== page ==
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From the winner of the Commonwealth Writers' Prize Best First Book, this strikingly original novel is at turns a gothic tale of a father’s obsession, a castaway story worthy of a Boy’s Own adventure and a thorny remembrance of past tragedies.

From the winner of the Commonwealth Writers' Prize Best First Book, this strikingly original novel is at turns a gothic tale of a father’s obsession, a castaway story worthy of a Boy’s Own adventure and a thorny remembrance of past tragedies.

“The skin was smooth and bright as porcelain, but looked as if it would give to the touch. What manner of wood had he used? What tools to exact such detail? What paints, tints or stains to flush her with life?”

So wonders the window dresser Colton Kemp when he sees the first mannequin of his new rival, a man the inhabitants of Marumaru simply call The Carpenter. Rocked by the sudden death of his wife and inspired by a travelling vaudeville company, Kemp decides to raise his children to be living mannequins.

What follows is a tale of art and deception, strength and folly, love and transgression, which ranges from small-town New Zealand to the graving docks of the River Clyde, from an inhospitable rock in the Southern Ocean to Sydney’s northern beaches. Along the way we meet a Prussian strongman, a family of ship’s carvers with a mysterious affliction, a septuagenarian surf lifesaver and a talking figurehead named Vengeance.


In his debut novel, the New Zealand writer Craig Cliff adds to the canon, but with such ambition, creativity and sheer energy that he shows there’s still something new to say about a national narrative that can seem, at times, to hold no surprises.

Charlotte Graham, The New York Times

New Zealander Cliff makes a stunning American debut with a story about obsession gone horribly wrong. . . . This is a spellbinding and original tale, rife with perilous journeys, fascinating historical detail, and memorable characters.

Publishers Weekly

This is an engaging and deadly smart novel, one that wears a great deal of historical research lightly and that nicely plays out one engrossing theme: the human compulsion to produce ideal images of humanity, and the way those images and illusions are written back onto living bodies and lives. As a debut novel from the Commonwealth Writers' Prize-winning author of the short-story collection A Man Melting (2011), The Mannequin Makers lives up to its cover blurb billing Cliff as a talent to watch - it's tremendous, darkly entertaining and original from start to finish.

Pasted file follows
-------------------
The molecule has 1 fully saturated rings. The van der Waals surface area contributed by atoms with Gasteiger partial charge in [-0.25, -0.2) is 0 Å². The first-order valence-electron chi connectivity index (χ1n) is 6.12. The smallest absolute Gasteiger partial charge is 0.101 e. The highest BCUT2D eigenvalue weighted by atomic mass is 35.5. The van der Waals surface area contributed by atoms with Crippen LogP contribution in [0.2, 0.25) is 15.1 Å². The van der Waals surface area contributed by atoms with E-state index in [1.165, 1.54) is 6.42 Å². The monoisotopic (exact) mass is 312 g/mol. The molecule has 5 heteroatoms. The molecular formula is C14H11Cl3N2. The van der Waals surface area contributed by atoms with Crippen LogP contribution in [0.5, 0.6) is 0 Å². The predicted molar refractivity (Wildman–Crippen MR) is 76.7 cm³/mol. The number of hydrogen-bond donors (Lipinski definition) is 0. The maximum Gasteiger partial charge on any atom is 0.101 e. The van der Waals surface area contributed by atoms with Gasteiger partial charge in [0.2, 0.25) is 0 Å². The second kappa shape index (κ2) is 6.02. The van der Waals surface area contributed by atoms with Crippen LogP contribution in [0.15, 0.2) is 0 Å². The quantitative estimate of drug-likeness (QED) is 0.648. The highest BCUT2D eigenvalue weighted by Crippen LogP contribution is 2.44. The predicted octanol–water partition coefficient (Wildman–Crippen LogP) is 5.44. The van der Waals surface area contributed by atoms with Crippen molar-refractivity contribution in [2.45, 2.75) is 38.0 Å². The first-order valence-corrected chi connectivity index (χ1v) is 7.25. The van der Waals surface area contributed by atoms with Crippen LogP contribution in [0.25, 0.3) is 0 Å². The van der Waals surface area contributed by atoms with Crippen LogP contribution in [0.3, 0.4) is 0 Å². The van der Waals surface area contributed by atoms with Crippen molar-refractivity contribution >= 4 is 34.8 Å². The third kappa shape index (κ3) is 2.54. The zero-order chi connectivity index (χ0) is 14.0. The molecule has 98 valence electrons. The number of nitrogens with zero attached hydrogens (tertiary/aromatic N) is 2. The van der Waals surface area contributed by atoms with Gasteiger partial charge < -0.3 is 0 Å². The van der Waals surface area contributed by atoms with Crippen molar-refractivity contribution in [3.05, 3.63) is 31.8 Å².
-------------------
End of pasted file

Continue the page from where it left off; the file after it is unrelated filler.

Sam Finnemore, NZ Listener

It is a story that is at once fantastical and deeply human. Reminiscent of the likes of Peter Carey’s Oscar and Lucinda or Tim Winton’s Cloud Street, there is something delightfully off-kilter, imaginative and original in Craig Cliff’s storytelling that is a reminder that storytelling can be anything it chooses to be . . . This is a superb novel of parental obsession, the lure of the unattainable and the tragedy inherent within human nature.

Meredith Jaffé, thehoopla.com.au

Cliff has crafted a brilliantly structured and evocative story that bravely explores the most complex issue of the relationship between life and art. A hymn to the vitality of life, it's also a reminder of the extraordinary power of art.

Paul Little, North & South

I was hooked in the first chapter and found it extremely difficult to put down.

Naida Mulligan, Southland Times

Cliff vividly evokes small-town New Zealand's journey through the 20'" century, grounding a surreal story in realism with vivid descriptions of urban and rural landscapes. . . . Thematically, The Mannequin Makers is bold and dark. Bodybuilders and carvers are prominent among the large cast of characters, all thematically united by their doomed struggle for absolute control over the human body. The Mannequin Makers of the title are ultimately the human race, fighting to create an ideal image out of a messy reality, with devastating and inevitable consequences for such hubris. The novel packs a great deal of plot into just over 300 pages; the story is, by turns, an adventure on the high seas, a family drama, a magic realist tale and a literary exploration of what it means to be human.

Eleanor Toland, NZ Books

Cliff’s short-fiction background looms large: each of the tale’s four sections takes place in a different era, features a different point-of-view character, and unfolds in a unique manner. Despite this unconventional structure, the book’s plot is tight, the senses of time and place are strong, and Cliff’s core themes resonate throughout. A grim and glorious meditation on the cruelty of fate.


refreshingly odd

Paul Robinson, Qantas The Australian Way,

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Formats & editions

  • Trade Paperback


    August 2, 2013

    RHNZ Vintage

    336 pages

    RRP $37.99

    Online retailers

    • Mighty Ape
    • Paper Plus
    • The Warehouse
    • Whitcoulls
    • Fishpond
    • The Nile

    Find your local bookstore at booksellers.co.nz

  • EBook


    August 2, 2013

    Random House New Zealand

    336 pages

    Online retailers

    • Amazon Kindle NZ
    • iBooks NZ
    • Google Play EBook NZ
    • Kobo Ebook
    • Booktopia NZ

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